Organizational Communication: Assessment of Videoconferencing as a Medium for Meetings in the Workplace

Organizational Communication: Assessment of Videoconferencing as a Medium for Meetings in the Workplace

Bolanle A. Olanira (Texas Tech University, USA)
DOI: 10.4018/978-1-60960-575-9.ch004
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Abstract

Significant research has focused on e-mail, face-to-face (FTF), and other asynchronous mediated communication as the communication media of choice within organizations. Modern organizations, however, have other unconventional tools at their disposal. While the economy of scale has made videoconferencing an affordable medium of choice because it precludes travel and is accessible on demand, the suitability of the videoconferencing for organizational meetings is scarce in the literature. As such, this paper explores and presents an account of videoconferencing use in a governmental organization and address implications for meetings and general communication process.
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Introduction

The trend toward globalization and the growing concern over travel security has caused an increase in videoconferencing technology usage. Videoconferencing is a communication medium that allows real-time and visual interactivity among users separated by distance. While significant research has focused on e-mail, face-to-face (FTF), and other asynchronous mediated communication as the communication media of choice in organizations (e.g., Berry, 2006), modern organizations have other tools at their disposal. Research has focused on e-mail instead of videoconferencing due to its convenience and commonplace in most settings (Berry, 2006; Simon, 2006). Even when videoconferencing is studied, attention has primarily been given to its selection based on travel costs and efforts to promote adoption (Fitchard, 2003; Palmquist & Mahan, 2003; Panteli & Dawson, 2001; Wegge, 2006). That is, economy of scale has made videoconferencing an affordable medium of choice because it precludes travel and is accessible on demand. According to Orubeondo (2001), trying economic times lead organizations to focus on strategies that accomplish more tasks with fewer resources while keeping quality customer relations high. Benefits and limitations of using videoconferencing in organizations, however, have not been fully studied.

The overarching question guiding this study, thus, is “why should organizations care about using or adopting videoconferencing?” The question is important for three reasons:

  • 1.

    Learning about some of the challenges and benefits offered by the technology, one can adapt the medium to the needs of different organizations

  • 2.

    Findings from this research can be used to offer specific guidelines regarding successful implementation and use of videoconferences

  • 3.

    Addressing communication issues such as the appropriateness of different videoconferencing protocols (e.g., point-to-point to single location vs. multi-point to multiple sites, or both, fixed, and portable units), managers and business communication scholars can determine how best to utilize the technology in applied settings and for theoretical development.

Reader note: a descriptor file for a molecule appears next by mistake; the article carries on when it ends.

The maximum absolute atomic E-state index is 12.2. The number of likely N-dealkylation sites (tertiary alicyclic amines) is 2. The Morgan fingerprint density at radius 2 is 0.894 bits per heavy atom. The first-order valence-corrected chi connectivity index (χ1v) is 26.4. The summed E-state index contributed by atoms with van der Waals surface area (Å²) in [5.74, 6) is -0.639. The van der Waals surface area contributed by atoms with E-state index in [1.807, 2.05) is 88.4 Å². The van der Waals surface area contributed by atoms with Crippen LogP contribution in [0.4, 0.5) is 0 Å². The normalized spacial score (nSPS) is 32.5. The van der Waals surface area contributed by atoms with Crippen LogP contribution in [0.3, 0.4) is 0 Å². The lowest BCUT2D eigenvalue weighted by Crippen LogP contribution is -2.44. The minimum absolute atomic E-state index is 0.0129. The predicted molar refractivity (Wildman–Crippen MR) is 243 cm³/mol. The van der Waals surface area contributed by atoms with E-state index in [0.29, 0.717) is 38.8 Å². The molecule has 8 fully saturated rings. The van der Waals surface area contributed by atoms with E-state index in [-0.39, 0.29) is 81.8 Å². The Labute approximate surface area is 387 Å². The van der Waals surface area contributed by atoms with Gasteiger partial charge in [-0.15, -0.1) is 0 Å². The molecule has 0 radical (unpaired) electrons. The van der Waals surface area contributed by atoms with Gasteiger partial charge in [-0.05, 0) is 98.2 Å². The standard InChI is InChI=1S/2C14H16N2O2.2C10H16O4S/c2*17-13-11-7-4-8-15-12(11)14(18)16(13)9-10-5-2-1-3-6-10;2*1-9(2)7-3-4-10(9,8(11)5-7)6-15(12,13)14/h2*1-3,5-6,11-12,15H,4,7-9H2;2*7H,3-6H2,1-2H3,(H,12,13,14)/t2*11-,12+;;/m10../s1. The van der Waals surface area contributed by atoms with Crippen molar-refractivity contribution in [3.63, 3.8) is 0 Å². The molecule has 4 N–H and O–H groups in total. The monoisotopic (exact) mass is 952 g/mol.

Although this particular study looks at videoconferencing in a government setting, each of these issues transcends government organizations and can apply to most public and private organizations interested in adopting videoconferencing communication strategies.

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Literature Review

It is important to answer the question of why an organization might use videoconferencing. The increased need for speed in the global economy provides good incentive. Specifically, the demand for collaboration and the ability to communicate visually with people who are geographically dispersed represents a major reason for using videoconferencing (Bekkering & Shim, 2006; Wegge, 2006). Such a tool can assuage distance challenges to communication, and it is considered a highly valuable tool when the communication requires audio and visual cues. In order to align both audio and video cues, videoconferencing has to function either over a network environment (i.e., internet protocol or IP) or in an integrated services digital network (i.e., ISDN) of telephone lines. These two environments allow videoconferencing to operate at the industry standard rate of 30 frames per second, which is the rate at which both video and audio occurs without a lag in time. However, the decision to incorporate videoconferencing into an organization’s use is complex and should be approached with care.

Potential benefits and organizational implications of videoconferencing systems extend beyond mere cost cutting and decreased time spent in meetings (Agius & Angelides, 1997; Bekkering & Shim, 2006; Panteli & Dawson, 2001). The technology provides organizations the opportunity to engage in key day-to-day activities, including information gathering and dissemination, training, brainstorming, interviews, distance collaboration, and distance learning (Bekkering & Shim, 2006; Fetterman, 1996; Moridani, 2007; Raby, 2001; Wegge, 2006).

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